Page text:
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Billboard Ban in Mount Laurel Upheld by Federal Court

Jan Hefler, Philadelphia Inquirer Staff Writer

In a 14-page opinion released this week, the U.S. Court of Appeals for the Third District in Philadelphia upheld Mount Laurel’s 2008 billboard ban the township’s stretches of I-295 and the New Jersey Turnpike.

Interstate Outdoor Advertising L.P. appealed, saying the ordinance was unconstitutional because it limited free speech and was based on flawed traffic studies.

The court said that the town’s “conclusion that billboards affect traffic safety and aesthetics” was reasonable, and that municipalities have the right to regulate billboards.

Interstate Outdoor, a regional billboard company, had sought permission from the town’s zoning board to erect four billboards along I-295, a six-lane highway, the opinion said. Drew A. Katz, chief executive of Interstate Outdoor, also is a director of Interstate General Media, the company that owns The Inquirer. His father, Lewis Katz, a partner in Interstate General Media, is former chairman of Interstate Outdoor.

Interstate Outdoor presented an expert witness who testified that an analysis of accidents on I-295 revealed it was not a hazardous highway in Mount Laurel. But the court noted that it was possible the “precise reason the accident rate is so low” is the lack of billboards.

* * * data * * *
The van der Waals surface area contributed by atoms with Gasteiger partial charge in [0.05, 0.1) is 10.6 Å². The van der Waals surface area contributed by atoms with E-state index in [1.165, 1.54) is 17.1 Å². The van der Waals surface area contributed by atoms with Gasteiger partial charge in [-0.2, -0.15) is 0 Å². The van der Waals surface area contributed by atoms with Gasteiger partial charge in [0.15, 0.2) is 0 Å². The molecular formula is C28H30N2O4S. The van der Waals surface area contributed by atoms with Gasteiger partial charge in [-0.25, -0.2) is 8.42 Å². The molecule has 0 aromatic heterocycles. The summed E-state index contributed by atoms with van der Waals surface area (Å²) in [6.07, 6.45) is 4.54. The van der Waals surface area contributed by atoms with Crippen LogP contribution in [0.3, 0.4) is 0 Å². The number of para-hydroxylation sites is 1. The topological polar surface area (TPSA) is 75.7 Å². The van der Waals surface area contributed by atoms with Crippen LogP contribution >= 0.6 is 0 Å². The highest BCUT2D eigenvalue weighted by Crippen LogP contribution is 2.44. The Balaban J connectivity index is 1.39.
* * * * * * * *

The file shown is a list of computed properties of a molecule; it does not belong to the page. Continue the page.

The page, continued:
The ruling means Mount Laurel “will retain its existing ‘billboard-free’ ” character, said Christopher J. Norman, the township’s special counsel in the case. Only two small billboards appear within the town’s borders because they were erected before the ordinance was adopted.

Norman said “the opinion sets the law on regulating billboards” in New Jersey, Pennsylvania, and Delaware. Louis L. D’Arminio, who represented Interstate Outdoor, did not return a call for comment.

The court agreed that the town’s ordinance limited Interstate’s speech but said that was overshadowed by regulatory interests. “Interstate alleges that the complete ban on billboard messages does not allow for alternative channels for communication . . . to the specific target audience of the drivers traveling on I-295,” the court wrote.

But there are many alternative ways to get the message out, including Internet advertising, direct mail, radio, newspapers, and television, the court said.